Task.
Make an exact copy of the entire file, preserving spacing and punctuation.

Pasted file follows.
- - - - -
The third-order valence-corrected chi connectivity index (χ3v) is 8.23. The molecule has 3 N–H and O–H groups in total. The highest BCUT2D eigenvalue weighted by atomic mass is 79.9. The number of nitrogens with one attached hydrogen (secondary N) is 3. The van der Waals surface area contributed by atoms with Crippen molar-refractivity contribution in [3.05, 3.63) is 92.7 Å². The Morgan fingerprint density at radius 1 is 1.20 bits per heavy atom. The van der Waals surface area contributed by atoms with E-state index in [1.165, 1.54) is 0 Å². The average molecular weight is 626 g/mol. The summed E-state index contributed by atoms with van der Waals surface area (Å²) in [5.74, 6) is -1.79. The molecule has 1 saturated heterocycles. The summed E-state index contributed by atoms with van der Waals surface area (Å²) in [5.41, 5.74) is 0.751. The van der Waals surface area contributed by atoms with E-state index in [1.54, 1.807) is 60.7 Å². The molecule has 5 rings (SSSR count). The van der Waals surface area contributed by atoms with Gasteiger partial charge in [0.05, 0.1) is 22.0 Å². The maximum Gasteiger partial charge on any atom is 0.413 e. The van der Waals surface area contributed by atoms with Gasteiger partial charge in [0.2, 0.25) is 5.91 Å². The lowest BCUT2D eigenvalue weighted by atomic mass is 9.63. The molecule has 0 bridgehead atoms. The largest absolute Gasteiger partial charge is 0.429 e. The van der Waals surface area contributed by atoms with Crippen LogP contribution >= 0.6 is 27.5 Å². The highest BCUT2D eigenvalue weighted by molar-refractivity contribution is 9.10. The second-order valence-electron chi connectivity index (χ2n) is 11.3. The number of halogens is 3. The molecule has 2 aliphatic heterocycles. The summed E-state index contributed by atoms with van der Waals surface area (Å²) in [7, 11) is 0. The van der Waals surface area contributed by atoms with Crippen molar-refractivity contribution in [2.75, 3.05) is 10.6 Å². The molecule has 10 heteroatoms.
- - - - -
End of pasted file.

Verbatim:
The third-order valence-corrected chi connectivity index (χ3v) is 8.23. The molecule has 3 N–H and O–H groups in total. The highest BCUT2D eigenvalue weighted by atomic mass is 79.9. The number of nitrogens with one attached hydrogen (secondary N) is 3. The van der Waals surface area contributed by atoms with Crippen molar-refractivity contribution in [3.05, 3.63) is 92.7 Å². The Morgan fingerprint density at radius 1 is 1.20 bits per heavy atom. The van der Waals surface area contributed by atoms with E-state index in [1.165, 1.54) is 0 Å². The average molecular weight is 626 g/mol. The summed E-state index contributed by atoms with van der Waals surface area (Å²) in [5.74, 6) is -1.79. The molecule has 1 saturated heterocycles. The summed E-state index contributed by atoms with van der Waals surface area (Å²) in [5.41, 5.74) is 0.751. The van der Waals surface area contributed by atoms with E-state index in [1.54, 1.807) is 60.7 Å². The molecule has 5 rings (SSSR count). The van der Waals surface area contributed by atoms with Gasteiger partial charge in [0.05, 0.1) is 22.0 Å². The maximum Gasteiger partial charge on any atom is 0.413 e. The van der Waals surface area contributed by atoms with Gasteiger partial charge in [0.2, 0.25) is 5.91 Å². The lowest BCUT2D eigenvalue weighted by atomic mass is 9.63. The molecule has 0 bridgehead atoms. The largest absolute Gasteiger partial charge is 0.429 e. The van der Waals surface area contributed by atoms with Crippen LogP contribution >= 0.6 is 27.5 Å². The highest BCUT2D eigenvalue weighted by molar-refractivity contribution is 9.10. The second-order valence-electron chi connectivity index (χ2n) is 11.3. The number of halogens is 3. The molecule has 2 aliphatic heterocycles. The summed E-state index contributed by atoms with van der Waals surface area (Å²) in [7, 11) is 0. The van der Waals surface area contributed by atoms with Crippen molar-refractivity contribution in [2.75, 3.05) is 10.6 Å². The molecule has 10 heteroatoms.